This study demonstrates how communication research can be strategically applied to address environmental problems in modern societies. To accomplish this goal, this research advances an integrated communication model based on psychological reactance theory and the theory of planned behavior to explain negative attitude change that can occur when people are exposed to water conservation campaigns [Liang, Y. J., Henderson, L.K., & Kee, K. F. (2017). Running out of water! Developing a message typology and evaluating message effects on attitude toward water conservation. Environmental Communication. doi:10.1080/17524032.2017.1288648]. The data fit the hypothesized model, synthesizing message-, social-, and individual-based processes to predict their effects on behavioral intention towards water conservation. Interestingly, data show that (1) combinations of message strategies affect reactance differently, and (2) subjective norm and perceived behavioral control negatively correlated with threat to freedom. These results point to the practical implication that environmental communication to promote voluntary water conservation are effective when campaign messages are designed to reduce threat to freedom, induce social norms, and increase self-efficacy. We call the documented research process strategic environmental communication, which focuses on the joint application of evidence and theory towards addressing environmentally motivated problems.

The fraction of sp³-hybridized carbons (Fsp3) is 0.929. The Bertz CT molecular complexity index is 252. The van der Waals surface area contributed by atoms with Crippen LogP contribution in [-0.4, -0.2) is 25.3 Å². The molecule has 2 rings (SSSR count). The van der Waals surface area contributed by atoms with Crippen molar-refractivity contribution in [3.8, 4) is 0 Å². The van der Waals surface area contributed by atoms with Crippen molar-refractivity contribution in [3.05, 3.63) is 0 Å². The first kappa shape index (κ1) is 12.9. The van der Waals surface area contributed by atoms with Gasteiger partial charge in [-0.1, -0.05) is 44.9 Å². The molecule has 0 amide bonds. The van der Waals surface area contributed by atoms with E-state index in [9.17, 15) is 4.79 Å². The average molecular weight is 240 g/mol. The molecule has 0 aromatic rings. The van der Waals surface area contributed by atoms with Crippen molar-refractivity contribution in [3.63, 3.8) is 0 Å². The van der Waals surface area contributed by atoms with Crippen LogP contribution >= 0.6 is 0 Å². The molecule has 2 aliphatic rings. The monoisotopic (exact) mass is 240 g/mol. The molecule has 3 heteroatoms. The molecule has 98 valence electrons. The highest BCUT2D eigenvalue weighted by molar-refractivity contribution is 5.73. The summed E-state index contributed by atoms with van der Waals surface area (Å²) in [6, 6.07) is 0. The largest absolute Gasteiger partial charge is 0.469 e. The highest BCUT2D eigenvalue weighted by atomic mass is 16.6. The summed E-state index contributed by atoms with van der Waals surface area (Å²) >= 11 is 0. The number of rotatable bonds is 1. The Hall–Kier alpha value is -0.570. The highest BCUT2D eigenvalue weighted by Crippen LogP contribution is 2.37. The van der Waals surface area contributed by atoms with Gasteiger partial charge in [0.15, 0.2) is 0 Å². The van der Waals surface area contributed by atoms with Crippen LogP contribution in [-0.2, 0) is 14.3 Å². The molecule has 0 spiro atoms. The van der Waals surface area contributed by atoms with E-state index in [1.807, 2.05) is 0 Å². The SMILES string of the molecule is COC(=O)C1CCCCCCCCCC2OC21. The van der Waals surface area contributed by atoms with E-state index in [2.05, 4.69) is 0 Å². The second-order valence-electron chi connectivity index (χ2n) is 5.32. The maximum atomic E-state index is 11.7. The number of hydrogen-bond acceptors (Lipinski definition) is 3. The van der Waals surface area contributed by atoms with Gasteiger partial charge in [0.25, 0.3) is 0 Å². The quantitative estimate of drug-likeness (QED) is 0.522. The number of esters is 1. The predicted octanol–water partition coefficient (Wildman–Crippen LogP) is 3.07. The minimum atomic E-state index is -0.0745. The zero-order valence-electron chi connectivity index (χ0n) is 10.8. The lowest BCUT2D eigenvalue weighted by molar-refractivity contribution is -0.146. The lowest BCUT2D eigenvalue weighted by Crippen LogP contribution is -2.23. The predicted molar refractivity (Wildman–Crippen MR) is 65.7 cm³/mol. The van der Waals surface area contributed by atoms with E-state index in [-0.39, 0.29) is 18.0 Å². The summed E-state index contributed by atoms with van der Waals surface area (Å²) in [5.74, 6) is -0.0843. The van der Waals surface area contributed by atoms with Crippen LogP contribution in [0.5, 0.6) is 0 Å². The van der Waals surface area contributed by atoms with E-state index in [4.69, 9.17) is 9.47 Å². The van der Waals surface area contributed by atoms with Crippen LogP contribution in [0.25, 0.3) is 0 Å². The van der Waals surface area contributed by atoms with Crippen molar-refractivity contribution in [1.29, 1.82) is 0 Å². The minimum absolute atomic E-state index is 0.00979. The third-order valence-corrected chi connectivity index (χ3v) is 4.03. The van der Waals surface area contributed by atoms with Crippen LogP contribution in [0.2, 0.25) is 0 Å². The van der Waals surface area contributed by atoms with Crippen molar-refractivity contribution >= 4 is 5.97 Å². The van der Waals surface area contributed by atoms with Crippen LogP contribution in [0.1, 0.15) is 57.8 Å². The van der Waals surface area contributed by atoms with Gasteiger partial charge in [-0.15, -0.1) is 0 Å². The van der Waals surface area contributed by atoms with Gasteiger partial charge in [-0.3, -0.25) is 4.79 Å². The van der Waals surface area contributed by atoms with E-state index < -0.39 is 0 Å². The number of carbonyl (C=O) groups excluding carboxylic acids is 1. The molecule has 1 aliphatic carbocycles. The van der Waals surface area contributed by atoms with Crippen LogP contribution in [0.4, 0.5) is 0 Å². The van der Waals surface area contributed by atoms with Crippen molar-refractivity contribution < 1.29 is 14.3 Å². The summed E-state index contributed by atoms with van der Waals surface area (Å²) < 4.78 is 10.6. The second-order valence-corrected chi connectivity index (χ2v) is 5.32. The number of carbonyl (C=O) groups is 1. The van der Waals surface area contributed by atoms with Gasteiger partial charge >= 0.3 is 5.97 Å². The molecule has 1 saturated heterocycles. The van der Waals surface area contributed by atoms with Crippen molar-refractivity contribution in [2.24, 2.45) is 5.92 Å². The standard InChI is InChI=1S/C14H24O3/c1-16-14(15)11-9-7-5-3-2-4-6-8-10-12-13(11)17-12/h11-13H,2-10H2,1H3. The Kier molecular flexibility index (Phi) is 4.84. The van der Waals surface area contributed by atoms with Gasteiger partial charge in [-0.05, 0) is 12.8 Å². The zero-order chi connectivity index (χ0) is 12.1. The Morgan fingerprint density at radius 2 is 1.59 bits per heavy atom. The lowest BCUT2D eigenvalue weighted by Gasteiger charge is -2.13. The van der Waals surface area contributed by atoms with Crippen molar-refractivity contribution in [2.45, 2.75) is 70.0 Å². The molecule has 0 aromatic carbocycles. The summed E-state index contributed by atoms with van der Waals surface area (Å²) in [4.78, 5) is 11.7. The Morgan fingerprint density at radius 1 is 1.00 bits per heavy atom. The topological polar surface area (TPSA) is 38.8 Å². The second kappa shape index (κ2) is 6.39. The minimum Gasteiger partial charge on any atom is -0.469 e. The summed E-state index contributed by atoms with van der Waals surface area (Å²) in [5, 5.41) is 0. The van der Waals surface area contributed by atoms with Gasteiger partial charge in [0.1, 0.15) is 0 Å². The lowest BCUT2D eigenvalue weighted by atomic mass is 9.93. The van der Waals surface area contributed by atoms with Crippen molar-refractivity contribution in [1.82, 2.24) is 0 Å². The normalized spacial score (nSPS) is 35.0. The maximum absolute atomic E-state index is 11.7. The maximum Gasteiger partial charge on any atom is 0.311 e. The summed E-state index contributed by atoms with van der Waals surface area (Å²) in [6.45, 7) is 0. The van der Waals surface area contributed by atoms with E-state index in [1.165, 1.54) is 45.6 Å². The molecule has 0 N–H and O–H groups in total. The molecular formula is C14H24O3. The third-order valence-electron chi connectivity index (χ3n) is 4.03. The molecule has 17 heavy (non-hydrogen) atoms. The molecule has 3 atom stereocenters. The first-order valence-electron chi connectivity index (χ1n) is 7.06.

- Water conservation messages
- psychological reactance theory
- strategic environmental communication
- theory of planned behavior